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March 15, 2018
Investigators from the Major Organised Crime and Anti-Corruption Agency (MOCA) search a vehicle at the Ministry of Labour and Social Security, Heroes Circle offices, Kingston, yesterday. The investigators conducted a series of raids in Kingston and St Andrew in connection with a major fraud at the Labour ministry.
Orrette Fisher
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Montague bats for tax waivers on CCTVs systems

People seeking to import CCTV systems may soon be able to do so without paying taxes and duties.

Robert Montague, the national security minister, said negotiations are now taking place with the Ministry of Finance to have GCT, import duties and SCT waived for a limited time to allow more people to purchase CCTV.

Montague said that if the waiver system is approved, beneficiaries must place their cameras in the JamaicaEye System. The JamaicaEye Initiative is an anti-crime tool which would see camera feeds captured from the public space fed into a system which is monitored by selected soldiers and policemen.

"We are urging every member of the public anywhere in Jamaica so long as you have a camera to give permission and give us your CCTV feed. If you want to buy a CCTV system so long as it is a digital camera we can accept the feed."

J'can urged to embrace agriculture

Courtney Cole, chief technical director in the agriculture ministry is calling on Jamaicans to change the culture of identifying agriculture as a vocation, to a primary source of income for the growth of the society.

"Agriculture can no longer be seen as a vocation for those with limited education and shallow pockets. It is a discipline that requires a scientific approach as well as a serious business mindset if one expects to make a meaningful return on investment," Cole said.

He said Jamaica's economy benefits significantly from agriculture on an annual basis, and if more persons took agriculture as a serious business investment, then there would be a boom in the sector and the economy.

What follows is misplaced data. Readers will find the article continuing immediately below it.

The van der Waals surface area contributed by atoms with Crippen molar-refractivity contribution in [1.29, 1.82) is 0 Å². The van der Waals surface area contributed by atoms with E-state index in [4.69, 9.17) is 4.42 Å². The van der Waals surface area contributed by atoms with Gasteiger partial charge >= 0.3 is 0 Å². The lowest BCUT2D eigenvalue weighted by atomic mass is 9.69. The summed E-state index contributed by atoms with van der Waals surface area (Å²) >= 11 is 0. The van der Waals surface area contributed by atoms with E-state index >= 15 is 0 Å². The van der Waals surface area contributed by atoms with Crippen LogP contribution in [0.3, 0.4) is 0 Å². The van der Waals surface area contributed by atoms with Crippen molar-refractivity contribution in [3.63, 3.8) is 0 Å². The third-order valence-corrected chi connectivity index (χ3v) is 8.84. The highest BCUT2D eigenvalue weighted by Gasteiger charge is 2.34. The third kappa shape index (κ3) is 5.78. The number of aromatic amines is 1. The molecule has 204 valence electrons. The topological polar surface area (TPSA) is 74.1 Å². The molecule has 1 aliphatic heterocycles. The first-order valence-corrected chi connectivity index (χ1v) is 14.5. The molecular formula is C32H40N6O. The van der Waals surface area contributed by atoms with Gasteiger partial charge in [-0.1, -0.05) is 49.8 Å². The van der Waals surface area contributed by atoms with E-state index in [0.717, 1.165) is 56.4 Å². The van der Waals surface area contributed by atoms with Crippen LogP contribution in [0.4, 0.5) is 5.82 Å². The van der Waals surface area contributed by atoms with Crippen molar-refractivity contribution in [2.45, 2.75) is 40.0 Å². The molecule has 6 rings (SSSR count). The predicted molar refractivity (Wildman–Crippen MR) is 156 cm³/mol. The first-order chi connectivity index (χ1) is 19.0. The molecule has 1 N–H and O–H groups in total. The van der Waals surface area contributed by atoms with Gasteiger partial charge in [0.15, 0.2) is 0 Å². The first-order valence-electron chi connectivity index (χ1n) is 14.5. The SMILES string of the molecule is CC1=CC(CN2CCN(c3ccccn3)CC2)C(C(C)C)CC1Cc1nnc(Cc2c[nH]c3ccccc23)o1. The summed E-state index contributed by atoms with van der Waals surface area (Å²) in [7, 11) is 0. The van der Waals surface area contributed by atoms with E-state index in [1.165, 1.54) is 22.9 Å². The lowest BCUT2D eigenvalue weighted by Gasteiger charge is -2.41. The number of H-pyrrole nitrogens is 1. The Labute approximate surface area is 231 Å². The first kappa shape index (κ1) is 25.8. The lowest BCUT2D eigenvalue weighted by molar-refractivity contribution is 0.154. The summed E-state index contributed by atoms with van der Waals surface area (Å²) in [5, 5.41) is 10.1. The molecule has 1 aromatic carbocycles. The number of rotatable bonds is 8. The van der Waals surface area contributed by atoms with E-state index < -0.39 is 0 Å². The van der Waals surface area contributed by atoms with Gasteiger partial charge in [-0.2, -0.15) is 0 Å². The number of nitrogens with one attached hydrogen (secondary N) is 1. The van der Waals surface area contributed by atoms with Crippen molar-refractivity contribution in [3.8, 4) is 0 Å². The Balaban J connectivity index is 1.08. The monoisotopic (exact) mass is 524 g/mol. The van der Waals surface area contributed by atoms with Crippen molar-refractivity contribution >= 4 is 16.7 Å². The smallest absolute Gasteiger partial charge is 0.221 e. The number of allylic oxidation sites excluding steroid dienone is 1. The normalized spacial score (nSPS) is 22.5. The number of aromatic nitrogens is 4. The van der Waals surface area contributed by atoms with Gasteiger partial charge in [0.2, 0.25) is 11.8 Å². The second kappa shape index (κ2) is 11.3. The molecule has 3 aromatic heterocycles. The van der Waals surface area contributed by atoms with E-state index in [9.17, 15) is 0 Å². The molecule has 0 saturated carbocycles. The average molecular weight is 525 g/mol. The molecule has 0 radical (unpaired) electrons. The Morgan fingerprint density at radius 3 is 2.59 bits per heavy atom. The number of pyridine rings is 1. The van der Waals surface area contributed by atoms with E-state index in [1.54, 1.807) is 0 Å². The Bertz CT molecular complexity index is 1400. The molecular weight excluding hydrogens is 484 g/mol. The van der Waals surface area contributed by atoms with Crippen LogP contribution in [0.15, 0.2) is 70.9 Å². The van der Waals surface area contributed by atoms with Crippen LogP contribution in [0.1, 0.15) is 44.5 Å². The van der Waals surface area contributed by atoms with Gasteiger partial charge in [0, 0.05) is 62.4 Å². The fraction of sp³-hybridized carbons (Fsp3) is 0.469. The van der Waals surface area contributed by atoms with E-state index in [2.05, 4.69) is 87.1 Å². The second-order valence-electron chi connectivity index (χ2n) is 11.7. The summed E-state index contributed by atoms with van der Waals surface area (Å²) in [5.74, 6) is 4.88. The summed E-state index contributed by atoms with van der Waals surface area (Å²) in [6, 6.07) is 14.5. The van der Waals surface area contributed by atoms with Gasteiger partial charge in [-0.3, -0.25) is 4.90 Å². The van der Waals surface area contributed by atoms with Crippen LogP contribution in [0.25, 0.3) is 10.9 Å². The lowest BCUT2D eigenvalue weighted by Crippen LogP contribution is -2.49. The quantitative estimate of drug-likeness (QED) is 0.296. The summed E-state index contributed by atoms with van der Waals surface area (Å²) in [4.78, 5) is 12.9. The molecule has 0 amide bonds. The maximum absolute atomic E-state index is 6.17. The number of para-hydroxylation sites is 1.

Hanna wary of Trump tariffs

Lisa Hanna, the opposition Spokesperson Foreign Affairs & Foreign Trade, says the proposed tariffs on a number of countries for imported aluminium and steel recently announced by United States President Donald Trump could have serious direct and indirect economic implications for Jamaica.

Hanna pointed out that JISCO, the largest steel producer in China, strategically invested US$320 million in the former UC Rusal plant in St Elizabeth.

"This is the largest single investment of any kind to Jamaica in current terms which aims to refurbish, modernise and expand the alumina plant for the establishment of several 'downstream' and ancillary manufacturing activities. This could ultimately make Jamaica a manufacturer of aluminium and steel products, while producing millions in tons of alumina. Results of this investment should include exportation of these goods to China and elsewhere on the world market," Hanna said.

She said the proposed tariffs pose a definite risk to the international market for these products as they could now attract the new US tariff; potentially limit Jamaica's exports in these industries; and result in some price increases to our local construction sector.

Orrette Fisher quits as electoral office boss

Director of Elections Orrette Fisher has resigned. He left the Electoral Office of Jamaica today.

His resignation comes ahead of a court ruling surrounding his tenure. In a letter issued to staff obtained by The STAR, Fisher asserted that all has not been well at the Electoral Office of Jamaica. He said there was a growing level of political interference affecting the organisation.

"The EOJ, as it exists today, is a far cry from what existed 23 years ago when I joined," Fisher wrote.

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